As Hurricane Matthew rolled toward Florida last week, the meteorologists at Verisk Analytics were tracking its every move.
They weren’t just plotting the usual meteorological stuff, though, and making the usual forecasts: wind speed, rainfall, sea-swell. They also were armed with new-fangled intelligence — like a model that displays the types, and current density level, of the trees surrounding electricity lines — that allowed them to spit out an estimate of how many households and businesses would lose power. (Days before the storm hit, it was already at least hundreds of thousands.) That’s crucial information for Verisk clients in the Florida insurance industry trying to determine how much cash they’ll need to meet liability claims.
It’s the kind of report that was unthinkable just a few years ago, illustrating a new-found sophistication and skill that’s helped make commercial weather forecasting a multibillion-dollar industry. Vaisala Oyj, an instrument maker, says this is meteorology’s “golden age,” with advances in science and technology allowing for better data collection that today’s more-powerful computers can then turn into more accurate long- and short-term forecasts. Meteorologists are no longer just prognosticators but advisers, too.
“If your business is built around just telling people what the weather is, you are part of the past,” said Steve Bennett, chief operating officer at Austin, Texas-based Riskpulse. The company projects weather risks for energy producers, retailers, automakers, food-shipping companies and commodity investors.
About one-third of U.S. gross domestic product, or $6 trillion, is generated by industries vulnerable to changes in the weather, according to John Dutton, president of Prescient Weather Ltd. Their need for more detailed, timely information is expanding the range of companies providing data and equipment.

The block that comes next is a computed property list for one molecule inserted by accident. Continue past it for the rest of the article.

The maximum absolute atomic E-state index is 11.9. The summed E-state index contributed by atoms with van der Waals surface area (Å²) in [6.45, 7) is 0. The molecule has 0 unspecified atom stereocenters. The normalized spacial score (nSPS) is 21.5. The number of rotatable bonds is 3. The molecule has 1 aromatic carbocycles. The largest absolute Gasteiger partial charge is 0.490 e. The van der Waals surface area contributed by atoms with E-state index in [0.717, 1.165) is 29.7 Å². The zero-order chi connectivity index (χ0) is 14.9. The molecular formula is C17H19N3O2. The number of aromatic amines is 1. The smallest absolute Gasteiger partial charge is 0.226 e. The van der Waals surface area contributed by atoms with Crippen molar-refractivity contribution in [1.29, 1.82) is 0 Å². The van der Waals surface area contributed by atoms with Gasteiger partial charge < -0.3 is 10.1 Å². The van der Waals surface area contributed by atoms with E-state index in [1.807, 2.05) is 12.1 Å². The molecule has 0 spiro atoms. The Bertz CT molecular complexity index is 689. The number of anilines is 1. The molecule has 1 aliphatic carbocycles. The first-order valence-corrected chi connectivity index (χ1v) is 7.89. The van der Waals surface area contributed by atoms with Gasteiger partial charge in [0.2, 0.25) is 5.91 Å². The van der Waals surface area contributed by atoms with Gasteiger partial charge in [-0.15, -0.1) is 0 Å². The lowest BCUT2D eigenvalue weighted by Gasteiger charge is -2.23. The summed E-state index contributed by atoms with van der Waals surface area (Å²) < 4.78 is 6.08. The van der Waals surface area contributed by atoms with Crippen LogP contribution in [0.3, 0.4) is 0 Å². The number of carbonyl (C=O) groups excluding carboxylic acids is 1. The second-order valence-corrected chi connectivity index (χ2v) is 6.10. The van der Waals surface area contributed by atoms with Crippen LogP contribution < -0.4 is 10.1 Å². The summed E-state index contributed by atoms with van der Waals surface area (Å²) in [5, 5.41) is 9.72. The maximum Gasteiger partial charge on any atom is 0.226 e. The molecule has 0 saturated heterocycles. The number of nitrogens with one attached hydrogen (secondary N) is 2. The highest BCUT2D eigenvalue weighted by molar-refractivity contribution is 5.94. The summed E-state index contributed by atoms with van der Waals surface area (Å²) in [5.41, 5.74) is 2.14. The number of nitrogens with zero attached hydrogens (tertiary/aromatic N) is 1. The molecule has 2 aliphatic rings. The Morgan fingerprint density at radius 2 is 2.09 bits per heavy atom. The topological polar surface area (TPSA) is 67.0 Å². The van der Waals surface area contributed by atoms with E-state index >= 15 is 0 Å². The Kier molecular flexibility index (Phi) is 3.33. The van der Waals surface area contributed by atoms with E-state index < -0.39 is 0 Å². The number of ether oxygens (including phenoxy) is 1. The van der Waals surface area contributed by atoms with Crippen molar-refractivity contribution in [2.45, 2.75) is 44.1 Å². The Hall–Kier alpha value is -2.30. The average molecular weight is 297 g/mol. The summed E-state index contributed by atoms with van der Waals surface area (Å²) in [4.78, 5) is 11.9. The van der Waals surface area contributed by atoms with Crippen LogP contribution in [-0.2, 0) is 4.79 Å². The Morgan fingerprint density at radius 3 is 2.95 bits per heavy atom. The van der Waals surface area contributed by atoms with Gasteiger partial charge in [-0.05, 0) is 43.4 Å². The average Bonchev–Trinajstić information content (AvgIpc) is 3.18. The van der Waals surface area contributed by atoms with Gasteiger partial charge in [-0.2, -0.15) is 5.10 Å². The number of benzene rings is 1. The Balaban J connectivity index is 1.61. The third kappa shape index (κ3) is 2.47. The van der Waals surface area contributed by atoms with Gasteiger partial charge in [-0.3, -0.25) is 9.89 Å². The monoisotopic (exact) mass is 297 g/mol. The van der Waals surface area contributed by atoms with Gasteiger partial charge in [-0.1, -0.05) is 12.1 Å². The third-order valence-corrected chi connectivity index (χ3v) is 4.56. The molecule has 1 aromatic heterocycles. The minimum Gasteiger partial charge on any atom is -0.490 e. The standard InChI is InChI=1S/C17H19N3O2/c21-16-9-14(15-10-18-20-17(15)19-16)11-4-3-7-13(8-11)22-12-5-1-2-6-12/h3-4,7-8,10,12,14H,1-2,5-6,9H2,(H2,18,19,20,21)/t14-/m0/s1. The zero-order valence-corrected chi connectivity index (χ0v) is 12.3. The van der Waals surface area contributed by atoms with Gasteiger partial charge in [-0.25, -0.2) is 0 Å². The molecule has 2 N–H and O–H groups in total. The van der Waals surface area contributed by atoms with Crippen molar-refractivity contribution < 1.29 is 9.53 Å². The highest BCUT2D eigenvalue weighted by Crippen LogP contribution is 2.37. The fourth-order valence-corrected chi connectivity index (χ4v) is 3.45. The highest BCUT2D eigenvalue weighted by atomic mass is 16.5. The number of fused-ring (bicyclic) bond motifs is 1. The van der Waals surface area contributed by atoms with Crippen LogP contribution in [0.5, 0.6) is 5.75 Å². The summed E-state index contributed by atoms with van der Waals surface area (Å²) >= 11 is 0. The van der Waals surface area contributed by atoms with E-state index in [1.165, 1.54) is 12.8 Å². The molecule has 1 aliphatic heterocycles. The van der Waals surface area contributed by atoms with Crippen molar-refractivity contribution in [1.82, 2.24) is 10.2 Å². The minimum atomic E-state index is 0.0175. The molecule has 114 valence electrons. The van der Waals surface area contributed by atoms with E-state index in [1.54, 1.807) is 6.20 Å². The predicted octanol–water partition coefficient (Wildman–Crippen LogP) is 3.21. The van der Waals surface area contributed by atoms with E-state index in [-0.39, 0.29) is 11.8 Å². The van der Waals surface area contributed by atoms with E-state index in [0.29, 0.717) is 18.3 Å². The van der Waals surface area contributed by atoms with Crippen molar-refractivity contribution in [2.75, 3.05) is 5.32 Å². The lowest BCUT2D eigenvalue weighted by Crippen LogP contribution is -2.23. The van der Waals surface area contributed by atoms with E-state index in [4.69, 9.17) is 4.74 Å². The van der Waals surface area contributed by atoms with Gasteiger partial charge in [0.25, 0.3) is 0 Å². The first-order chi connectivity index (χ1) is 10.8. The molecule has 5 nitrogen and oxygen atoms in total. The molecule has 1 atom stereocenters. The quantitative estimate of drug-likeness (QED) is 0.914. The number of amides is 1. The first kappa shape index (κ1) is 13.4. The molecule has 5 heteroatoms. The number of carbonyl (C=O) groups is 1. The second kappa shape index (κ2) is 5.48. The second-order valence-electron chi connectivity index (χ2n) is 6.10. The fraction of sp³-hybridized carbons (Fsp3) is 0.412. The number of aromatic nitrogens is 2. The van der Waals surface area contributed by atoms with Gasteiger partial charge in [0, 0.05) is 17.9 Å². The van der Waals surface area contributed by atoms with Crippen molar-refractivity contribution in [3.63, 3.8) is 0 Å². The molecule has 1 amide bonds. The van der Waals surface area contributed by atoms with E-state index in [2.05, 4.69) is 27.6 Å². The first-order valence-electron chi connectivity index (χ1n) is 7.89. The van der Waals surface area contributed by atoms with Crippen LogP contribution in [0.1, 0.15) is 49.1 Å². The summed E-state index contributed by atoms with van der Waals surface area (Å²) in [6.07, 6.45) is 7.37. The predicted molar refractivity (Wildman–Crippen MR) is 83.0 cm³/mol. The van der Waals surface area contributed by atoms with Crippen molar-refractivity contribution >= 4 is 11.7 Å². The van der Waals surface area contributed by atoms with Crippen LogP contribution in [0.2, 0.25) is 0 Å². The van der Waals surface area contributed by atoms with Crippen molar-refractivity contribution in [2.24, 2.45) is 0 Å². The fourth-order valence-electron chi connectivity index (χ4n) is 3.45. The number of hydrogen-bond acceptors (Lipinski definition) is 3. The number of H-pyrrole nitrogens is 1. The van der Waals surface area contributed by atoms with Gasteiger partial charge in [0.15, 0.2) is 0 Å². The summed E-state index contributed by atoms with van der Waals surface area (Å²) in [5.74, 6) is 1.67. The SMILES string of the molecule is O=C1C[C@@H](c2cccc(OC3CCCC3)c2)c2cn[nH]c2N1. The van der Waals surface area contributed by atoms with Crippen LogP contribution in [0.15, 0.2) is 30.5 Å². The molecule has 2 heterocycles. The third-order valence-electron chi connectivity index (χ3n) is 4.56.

International Business Machines Corp. is using its Watson artificial-intelligence platform to create better weather-forecast models, aiming to improve accuracy by 5 percent this year. It also is applying its computing power to load forecasts for utilities and outage predictions, which are affected by weather, said Mark Gildersleeve, president of business solutions at the Weather Co. IBM acquired the company’s digital assets for an undisclosed amount. The acquisition is part of IBM’s efforts to drive growth with expanded data analytics.
Fine-tuned forecasts for renewable energy, such as solar, could save utilities about $450 million in the next 20 to 25 years, said Jeff Lazo, a project scientist with the National Center for Atmospheric Research, citing a 2016 study by the National Center for Atmospheric Research for the U.S. Department of Energy.
For a QuickTake explainer on hurricanes and property damage, click here.